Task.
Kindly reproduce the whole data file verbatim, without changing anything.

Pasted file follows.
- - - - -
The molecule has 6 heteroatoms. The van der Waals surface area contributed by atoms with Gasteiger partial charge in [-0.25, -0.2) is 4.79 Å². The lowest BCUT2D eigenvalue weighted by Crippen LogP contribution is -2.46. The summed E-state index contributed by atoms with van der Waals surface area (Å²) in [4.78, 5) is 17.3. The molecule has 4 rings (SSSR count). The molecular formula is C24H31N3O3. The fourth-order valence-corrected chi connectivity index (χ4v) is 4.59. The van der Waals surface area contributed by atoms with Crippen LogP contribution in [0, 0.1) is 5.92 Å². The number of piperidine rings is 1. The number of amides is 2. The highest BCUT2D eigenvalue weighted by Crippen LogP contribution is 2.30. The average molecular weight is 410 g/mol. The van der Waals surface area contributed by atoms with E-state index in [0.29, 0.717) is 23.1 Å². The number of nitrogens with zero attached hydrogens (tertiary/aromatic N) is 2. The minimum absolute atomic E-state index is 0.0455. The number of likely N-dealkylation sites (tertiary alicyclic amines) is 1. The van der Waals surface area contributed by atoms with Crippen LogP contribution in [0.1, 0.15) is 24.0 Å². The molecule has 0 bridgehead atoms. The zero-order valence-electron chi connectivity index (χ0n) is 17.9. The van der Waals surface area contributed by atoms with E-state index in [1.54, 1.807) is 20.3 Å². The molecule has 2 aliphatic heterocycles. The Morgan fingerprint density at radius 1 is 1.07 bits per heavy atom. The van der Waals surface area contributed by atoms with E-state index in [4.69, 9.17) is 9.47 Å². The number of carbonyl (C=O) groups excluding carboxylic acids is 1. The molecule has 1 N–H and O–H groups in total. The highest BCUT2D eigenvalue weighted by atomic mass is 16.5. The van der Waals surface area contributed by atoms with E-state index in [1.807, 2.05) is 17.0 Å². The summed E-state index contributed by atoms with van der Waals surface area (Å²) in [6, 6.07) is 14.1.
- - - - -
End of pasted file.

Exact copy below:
The molecule has 6 heteroatoms. The van der Waals surface area contributed by atoms with Gasteiger partial charge in [-0.25, -0.2) is 4.79 Å². The lowest BCUT2D eigenvalue weighted by Crippen LogP contribution is -2.46. The summed E-state index contributed by atoms with van der Waals surface area (Å²) in [4.78, 5) is 17.3. The molecule has 4 rings (SSSR count). The molecular formula is C24H31N3O3. The fourth-order valence-corrected chi connectivity index (χ4v) is 4.59. The van der Waals surface area contributed by atoms with Crippen LogP contribution in [0, 0.1) is 5.92 Å². The number of piperidine rings is 1. The number of amides is 2. The highest BCUT2D eigenvalue weighted by Crippen LogP contribution is 2.30. The average molecular weight is 410 g/mol. The van der Waals surface area contributed by atoms with E-state index in [0.29, 0.717) is 23.1 Å². The number of nitrogens with zero attached hydrogens (tertiary/aromatic N) is 2. The minimum absolute atomic E-state index is 0.0455. The number of likely N-dealkylation sites (tertiary alicyclic amines) is 1. The van der Waals surface area contributed by atoms with Crippen LogP contribution in [0.1, 0.15) is 24.0 Å². The molecule has 0 bridgehead atoms. The zero-order valence-electron chi connectivity index (χ0n) is 17.9. The van der Waals surface area contributed by atoms with E-state index in [1.54, 1.807) is 20.3 Å². The molecule has 2 aliphatic heterocycles. The Morgan fingerprint density at radius 1 is 1.07 bits per heavy atom. The van der Waals surface area contributed by atoms with E-state index in [4.69, 9.17) is 9.47 Å². The number of carbonyl (C=O) groups excluding carboxylic acids is 1. The molecule has 1 N–H and O–H groups in total. The highest BCUT2D eigenvalue weighted by atomic mass is 16.5. The van der Waals surface area contributed by atoms with E-state index in [1.807, 2.05) is 17.0 Å². The summed E-state index contributed by atoms with van der Waals surface area (Å²) in [6, 6.07) is 14.1.